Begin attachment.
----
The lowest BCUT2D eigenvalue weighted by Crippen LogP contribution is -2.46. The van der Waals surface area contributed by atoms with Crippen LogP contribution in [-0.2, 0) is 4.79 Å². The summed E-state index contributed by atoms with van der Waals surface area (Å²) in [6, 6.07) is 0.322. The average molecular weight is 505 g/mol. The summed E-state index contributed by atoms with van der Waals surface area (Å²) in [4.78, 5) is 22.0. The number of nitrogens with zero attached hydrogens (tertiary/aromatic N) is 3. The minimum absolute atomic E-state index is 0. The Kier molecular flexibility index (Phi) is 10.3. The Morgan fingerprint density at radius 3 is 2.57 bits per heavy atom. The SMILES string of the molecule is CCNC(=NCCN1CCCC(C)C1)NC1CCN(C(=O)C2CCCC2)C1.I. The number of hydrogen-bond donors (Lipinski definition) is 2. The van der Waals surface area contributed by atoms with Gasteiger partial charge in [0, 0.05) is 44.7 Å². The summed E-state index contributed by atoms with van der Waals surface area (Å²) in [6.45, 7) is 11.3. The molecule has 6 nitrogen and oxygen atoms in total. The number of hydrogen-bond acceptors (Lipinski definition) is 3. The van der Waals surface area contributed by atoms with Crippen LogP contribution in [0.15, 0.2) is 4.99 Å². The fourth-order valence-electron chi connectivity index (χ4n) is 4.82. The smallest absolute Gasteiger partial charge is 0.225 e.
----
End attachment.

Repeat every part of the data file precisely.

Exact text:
The lowest BCUT2D eigenvalue weighted by Crippen LogP contribution is -2.46. The van der Waals surface area contributed by atoms with Crippen LogP contribution in [-0.2, 0) is 4.79 Å². The summed E-state index contributed by atoms with van der Waals surface area (Å²) in [6, 6.07) is 0.322. The average molecular weight is 505 g/mol. The summed E-state index contributed by atoms with van der Waals surface area (Å²) in [4.78, 5) is 22.0. The number of nitrogens with zero attached hydrogens (tertiary/aromatic N) is 3. The minimum absolute atomic E-state index is 0. The Kier molecular flexibility index (Phi) is 10.3. The Morgan fingerprint density at radius 3 is 2.57 bits per heavy atom. The SMILES string of the molecule is CCNC(=NCCN1CCCC(C)C1)NC1CCN(C(=O)C2CCCC2)C1.I. The number of hydrogen-bond donors (Lipinski definition) is 2. The van der Waals surface area contributed by atoms with Gasteiger partial charge in [0, 0.05) is 44.7 Å². The summed E-state index contributed by atoms with van der Waals surface area (Å²) in [6.45, 7) is 11.3. The molecule has 6 nitrogen and oxygen atoms in total. The number of hydrogen-bond acceptors (Lipinski definition) is 3. The van der Waals surface area contributed by atoms with Crippen LogP contribution in [0.15, 0.2) is 4.99 Å². The fourth-order valence-electron chi connectivity index (χ4n) is 4.82. The smallest absolute Gasteiger partial charge is 0.225 e.